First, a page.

Closer Readings Commentary

Arturo Schomburg and African American History

Portrait of Arturo A. Schomburg, circa 1910.
Photo caption

Portrait of Arturo A. Schomburg, circa 1910.

"… I depart now on a mission of love to recapture my lost heritage."

—Arturo A. Schomburg, historian and collector

The origin of Black History Month goes back to 1925, when historian and teacher Carter G. Woodson advocated recognition of "Negro History Week." In 1976, the "week" became a nationally celebrated month dedicated to informing, celebrating, and honoring the breadth of contributions made by African Americans.

Other scholars contemporary to Woodson also recognized the need to increase public awareness of the achievements made by African Americans. Arturo A. Schomburg, an immigrant from Puerto Rico who had been told by his fifth-grade teacher that "Black people have no history, no heroes, no great moments," began writing about African world history when he immigrated to New York City in 1891. Like Woodson, Schomburg wished to correct the perception that people of African descent had no "history" or "culture."

While engaged in his writing projects, Schomburg began collecting books by and about African people. Before long, he had assembled a significant collection of documents, including Benjamin Banneker's Almanacs. In 1926 Schomburg added his collection of ten thousand items to The New York Public Library's Division of Negro Literature, History, and Prints. In 1972, this division was renamed the Schomburg Center for Research in Black Culture and today contains more than 5 million items.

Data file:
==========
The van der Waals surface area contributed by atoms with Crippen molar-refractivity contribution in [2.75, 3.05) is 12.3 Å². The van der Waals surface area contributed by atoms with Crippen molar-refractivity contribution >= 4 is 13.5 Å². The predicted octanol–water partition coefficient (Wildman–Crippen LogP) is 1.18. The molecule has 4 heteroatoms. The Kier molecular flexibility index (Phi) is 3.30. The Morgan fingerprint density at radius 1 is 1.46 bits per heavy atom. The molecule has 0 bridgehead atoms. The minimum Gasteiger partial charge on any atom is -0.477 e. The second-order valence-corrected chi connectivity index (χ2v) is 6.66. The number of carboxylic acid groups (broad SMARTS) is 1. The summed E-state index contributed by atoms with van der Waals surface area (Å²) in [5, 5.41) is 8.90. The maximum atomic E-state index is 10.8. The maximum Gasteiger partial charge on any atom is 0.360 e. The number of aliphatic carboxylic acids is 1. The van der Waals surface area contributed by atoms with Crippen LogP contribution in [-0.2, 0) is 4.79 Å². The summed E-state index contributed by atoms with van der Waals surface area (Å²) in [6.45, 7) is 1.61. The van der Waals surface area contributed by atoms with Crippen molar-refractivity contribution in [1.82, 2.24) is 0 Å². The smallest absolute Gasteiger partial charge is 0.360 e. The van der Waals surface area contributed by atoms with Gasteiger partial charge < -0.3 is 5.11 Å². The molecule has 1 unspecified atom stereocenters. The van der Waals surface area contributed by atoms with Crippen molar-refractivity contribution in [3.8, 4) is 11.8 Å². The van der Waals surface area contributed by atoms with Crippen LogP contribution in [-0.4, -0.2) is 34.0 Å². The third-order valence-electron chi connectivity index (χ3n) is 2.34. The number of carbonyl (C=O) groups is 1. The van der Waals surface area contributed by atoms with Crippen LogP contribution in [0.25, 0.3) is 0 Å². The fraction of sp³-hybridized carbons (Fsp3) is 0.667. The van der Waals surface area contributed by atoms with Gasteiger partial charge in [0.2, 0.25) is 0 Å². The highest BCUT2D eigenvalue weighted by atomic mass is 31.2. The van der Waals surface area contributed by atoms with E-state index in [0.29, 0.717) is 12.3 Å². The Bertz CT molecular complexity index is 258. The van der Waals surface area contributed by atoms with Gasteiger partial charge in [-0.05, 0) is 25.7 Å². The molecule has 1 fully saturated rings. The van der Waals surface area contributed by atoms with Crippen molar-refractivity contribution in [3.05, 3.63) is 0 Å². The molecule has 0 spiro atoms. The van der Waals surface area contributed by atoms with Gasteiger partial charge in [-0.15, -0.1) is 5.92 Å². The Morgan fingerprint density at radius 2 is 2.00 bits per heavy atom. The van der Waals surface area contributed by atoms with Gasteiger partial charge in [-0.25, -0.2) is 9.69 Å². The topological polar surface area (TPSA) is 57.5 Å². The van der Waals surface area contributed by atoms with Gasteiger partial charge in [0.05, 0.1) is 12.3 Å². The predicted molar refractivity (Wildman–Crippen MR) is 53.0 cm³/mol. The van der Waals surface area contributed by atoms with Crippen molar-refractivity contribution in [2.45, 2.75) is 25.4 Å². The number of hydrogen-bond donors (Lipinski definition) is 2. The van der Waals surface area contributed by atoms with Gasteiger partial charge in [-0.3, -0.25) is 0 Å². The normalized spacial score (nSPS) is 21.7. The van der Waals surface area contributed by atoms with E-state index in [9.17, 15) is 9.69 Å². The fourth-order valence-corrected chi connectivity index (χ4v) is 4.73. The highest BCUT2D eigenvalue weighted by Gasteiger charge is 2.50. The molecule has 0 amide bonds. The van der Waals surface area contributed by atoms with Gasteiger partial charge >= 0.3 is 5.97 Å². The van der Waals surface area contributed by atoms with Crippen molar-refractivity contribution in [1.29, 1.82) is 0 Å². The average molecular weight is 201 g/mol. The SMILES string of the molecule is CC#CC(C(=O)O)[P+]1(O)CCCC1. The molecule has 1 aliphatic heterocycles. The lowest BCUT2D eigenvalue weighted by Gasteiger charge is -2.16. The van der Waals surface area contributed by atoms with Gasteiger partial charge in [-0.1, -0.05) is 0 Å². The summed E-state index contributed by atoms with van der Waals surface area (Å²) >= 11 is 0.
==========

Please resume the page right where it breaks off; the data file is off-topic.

EDSITEment showcases two online exhibits created by the Schomburg Center for Research and Black Culture in collaboration with the New York Public Library.

Harlem 1900-1940: An African American Community—a portfolio of images, texts, and educational resources designed to help students and teachers discover the cultural, social, and intellectual history of one of the most celebrated African American communities: Harlem. This site contains instructional materials appropriate for middle and high school students, but there are also resources that could be used with younger students as well.

Images of African Americans from the Nineteenth Century—a vast collection of images that document the social, political, and cultural life of African-Americans as they dealt with the difficult transition from slavery to freedom.

Together, these two online exhibits trace not only the outstanding achievements made by several distinguished African Americans, but also reveal the daily life, community activism, and rich social fabric of African American culture.